The study showed a relationship between a few hours of sleep and the emergence of biomarkers associated with Alzheimer’s disease
A study conducted by the Pasqual Maragall Foundation, the Barcelonaβeta Center for Brain Research (BBRC), in partnership with researchers at the University of Bristol, revealed that poor sleep and poor rest are associated with a greater chance of developing Alzheimer’s disease. This means that even without any cognitive impairment, the risk increases.
The team used data from the largest cohort to date, the Prevention of Alzheimer’s Disease Longitudinal Cohort Study (EPAD LCS). With this, the researchers were able to validate the hypothesis that sleep deprivation is associated with biomarkers of cerebrospinal fluid (CSF). This, in turn, predicts an increased chance of developing the disease in the future in people who do not have symptoms of dementia.
The team analyzed data from 1,168 adults over the age of 50. Cross-sectional analyzes revealed that poor sleep quality is significantly associated with increased t-tau protein in the cerebrospinal fluid. Among other findings, short sleep duration of less than seven hours per night was shown to be associated with higher values of p-tau and t-tau, which are key biomarkers for measuring Alzheimer’s risk in the preclinical stage of the disease. ..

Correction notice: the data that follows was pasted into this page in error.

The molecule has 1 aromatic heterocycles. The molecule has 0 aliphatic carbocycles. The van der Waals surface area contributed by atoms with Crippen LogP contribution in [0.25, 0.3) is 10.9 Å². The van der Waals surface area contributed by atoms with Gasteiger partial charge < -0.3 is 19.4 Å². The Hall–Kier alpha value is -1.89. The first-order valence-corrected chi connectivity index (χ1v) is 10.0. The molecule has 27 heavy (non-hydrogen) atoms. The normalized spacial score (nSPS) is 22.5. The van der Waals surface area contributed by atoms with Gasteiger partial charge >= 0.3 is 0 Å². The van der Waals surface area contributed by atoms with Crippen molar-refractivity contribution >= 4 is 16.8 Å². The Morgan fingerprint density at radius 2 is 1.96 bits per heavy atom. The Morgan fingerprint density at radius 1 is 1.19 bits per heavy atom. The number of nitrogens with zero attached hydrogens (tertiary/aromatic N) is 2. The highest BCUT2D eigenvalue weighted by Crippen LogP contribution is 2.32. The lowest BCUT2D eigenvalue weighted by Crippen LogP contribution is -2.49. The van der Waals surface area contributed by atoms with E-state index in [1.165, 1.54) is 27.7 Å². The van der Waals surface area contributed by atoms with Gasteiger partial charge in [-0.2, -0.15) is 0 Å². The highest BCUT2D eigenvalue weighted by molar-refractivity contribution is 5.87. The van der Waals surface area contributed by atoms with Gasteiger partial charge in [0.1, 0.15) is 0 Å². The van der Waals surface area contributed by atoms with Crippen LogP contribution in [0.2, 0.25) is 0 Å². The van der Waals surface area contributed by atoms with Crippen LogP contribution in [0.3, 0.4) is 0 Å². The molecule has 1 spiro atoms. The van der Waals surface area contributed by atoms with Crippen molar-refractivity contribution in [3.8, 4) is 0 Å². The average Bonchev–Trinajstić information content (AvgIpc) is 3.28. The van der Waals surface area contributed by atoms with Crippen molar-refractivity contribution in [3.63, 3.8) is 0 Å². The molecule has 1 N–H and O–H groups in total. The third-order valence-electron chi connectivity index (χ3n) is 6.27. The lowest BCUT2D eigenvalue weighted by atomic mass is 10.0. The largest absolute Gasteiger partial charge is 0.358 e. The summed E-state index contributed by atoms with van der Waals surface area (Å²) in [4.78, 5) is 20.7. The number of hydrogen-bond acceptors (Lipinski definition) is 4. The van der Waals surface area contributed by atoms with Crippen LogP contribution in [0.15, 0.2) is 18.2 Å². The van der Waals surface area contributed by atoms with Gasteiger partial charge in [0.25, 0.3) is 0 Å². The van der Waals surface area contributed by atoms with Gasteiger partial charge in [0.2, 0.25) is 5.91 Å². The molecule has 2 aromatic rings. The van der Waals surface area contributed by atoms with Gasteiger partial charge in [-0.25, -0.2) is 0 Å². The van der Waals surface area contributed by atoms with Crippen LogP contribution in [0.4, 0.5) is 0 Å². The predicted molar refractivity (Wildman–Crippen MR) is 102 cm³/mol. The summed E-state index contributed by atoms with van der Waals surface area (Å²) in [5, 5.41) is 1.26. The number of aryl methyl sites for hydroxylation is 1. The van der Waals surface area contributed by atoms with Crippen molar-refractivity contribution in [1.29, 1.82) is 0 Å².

“Our results reinforce the hypothesis that disrupted sleep may be a risk factor for Alzheimer’s disease. For this reason, future research is needed to test the efficacy of preventive practices. They are in turn designed to improve sleep in the presymptomatic period.” Alzheimer’s,” said Laura Stanquicheut, a pre-doctoral researcher at the BBRC and one of the study’s lead authors.
Sleep abnormalities are common in Alzheimer’s disease. Sleep quality may decline early in the preclinical stage of the disease, even in the absence of other symptoms. Understanding how and when sleep deprivation contributes to the development of Alzheimer’s disease is important for the design and implementation of future treatments. This indicates the importance of the study.
“The epidemiological and experimental data available to date do indeed suggest that sleep disturbances contribute to the risk of Alzheimer’s disease. However, previous studies were limited by the lack of biomarkers of the disease. This was due to their non-sectional design, or due to the small sample size of the participants,” he said. This is the first study to include all of these factors, says Stankevichute, who adds that this is the first study to include all of these factors.
The importance of sleep
According to the neurologist at the Israelita Albert Einstein Hospital, sleep has always been beneficial to the human brain. “The fewer hours we sleep, the more brain damage can occur,” he says. He notes that the risk is greater for younger people, because non-restorative sleep inhibits brain maturation, which usually occurs until the age of 25. Consequences appear only in the advanced stage of life.
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